• Describe the evolution of diagnostic criteria for ID from DSM-IV-TR to DSM-5
• Describe three important psychometric considerations in interpreting IQ scores
• Describe four methodologies for assessing adaptive skills and the cautions associated with each
• Describe important elements of reports of capital evaluations of ID
• Describe the types of demonstrative exhibits that may accompany testimony regarding ID at Atkins hearings

Miller evaluations
• Describe the four primary factors in brain maturation
• Describe how brain immaturity impacts decision-making and susceptibility to peer influences
• Describe adverse developmental factors that may impact functional maturity
• Describe the role of post-18 youthfulness as a sentencing consideration.
• Describe how youthfulness limits the predictive significance of teen offending
• Describe correlates of parole recidivism and sources of base rates
• Describe parole planning factors that reduce recidivism
• Describe the organization of a findings-based report in a Miller case evaluation

About Dr. Mark Cunningham

Dr. Mark Cunningham is a clinical and forensic psychologist whose practice is national in scope. He is board-certified in clinical psychology and in forensic psychology by the American Board of Professional Psychology (ABPP), and is licensed in 17 states. Dr. Cunningham earned his Ph.D. in clinical psychology from Oklahoma State University and did postdoctoral study at the Yale University School of Medicine. He is a nationally recognized scholar and expert witness regarding capital sentencing determinations. He has provided expert testimony at capital sentencing in more than 200 cases and authored over 60 peer-reviewed articles, chapters, case studies, and commentary. Dr. Cunningham authored a text on best practices in evaluations for capital sentencing. He has served on the editorial boards of three journals and has been an ad hoc reviewer for 19 others. The international John Maddox Prize recognized Dr. Cunningham with a commendation. His scholarship and practice have also been honored with the National Register of Health Service Psychologists A. M. Wellner, Ph.D. Lifetime Achievement Award, the American Psychological Association Award for Distinguished Contribution to Research in Public Policy, the Texas Psychological Association Award for Outstanding Contribution to Science, and election as a Fellow of the American Psychological Association.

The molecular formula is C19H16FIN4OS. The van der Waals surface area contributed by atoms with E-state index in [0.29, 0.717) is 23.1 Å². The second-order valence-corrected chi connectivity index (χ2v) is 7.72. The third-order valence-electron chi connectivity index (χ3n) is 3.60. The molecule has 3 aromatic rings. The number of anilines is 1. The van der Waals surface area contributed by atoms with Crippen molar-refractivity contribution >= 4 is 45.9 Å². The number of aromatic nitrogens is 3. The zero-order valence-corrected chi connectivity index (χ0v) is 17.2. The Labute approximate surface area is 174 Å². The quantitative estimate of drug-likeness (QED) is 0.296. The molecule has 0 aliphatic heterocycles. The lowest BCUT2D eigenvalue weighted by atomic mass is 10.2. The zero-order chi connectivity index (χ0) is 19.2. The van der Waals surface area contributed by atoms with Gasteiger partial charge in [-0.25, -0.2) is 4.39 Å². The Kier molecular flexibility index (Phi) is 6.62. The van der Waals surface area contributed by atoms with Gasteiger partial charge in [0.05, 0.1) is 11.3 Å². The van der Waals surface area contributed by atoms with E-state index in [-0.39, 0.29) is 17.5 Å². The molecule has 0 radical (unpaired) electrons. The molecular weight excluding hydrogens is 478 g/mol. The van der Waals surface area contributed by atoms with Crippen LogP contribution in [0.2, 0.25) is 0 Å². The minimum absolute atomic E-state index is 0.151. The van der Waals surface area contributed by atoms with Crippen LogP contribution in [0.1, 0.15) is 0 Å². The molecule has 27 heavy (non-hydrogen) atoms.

Conceptual overview
– Sentencing considerations
– Moral culpability
– Specific deterrence
– Capital mitigation
– Violence risk in prison
– Intellectual disability
– Juvenile murderers
– Psycholegal issue
– Case law
– Conceptual understandings
– Procedures of evaluation
– Relevant research
– Models of report writing
– Use of slides in testimony

Continuing Education Credit

Each training workshop offered by the Forensic Training Academy is eligible for Continuing Education (CE) credit through Consolidated Continuing Education and Professional Training (CONCEPT).

This workshop is an In-Person Professional Training Program. To earn CE’s, you will have to complete a workshop evaluation for this In-Person Professional Training Program. Participants will earn 14 CE hours for completion once they have completed these requirements. Each participant will be given their workshop evaluation upon completion of the workshop.

Board Approvals: APA, CPA, NBCC, ASWB. Click here for state and other regional board approvals.

For in-person workshops we offer a 50% refund up until 2 weeks out from the start date of each workshop. There are no refunds within 2 weeks but will accommodate with access to the online program.​

If you would like to file a grievance, please go to and read our Grievance Policy. Then, you can file a grievance on our Contact page. You may also send a written grievance to:
Consolidated Continuing Education & Professional Training (CONCEPT)
5668 FishHawk Crossing Blvd, #306 Lithia, FL 33547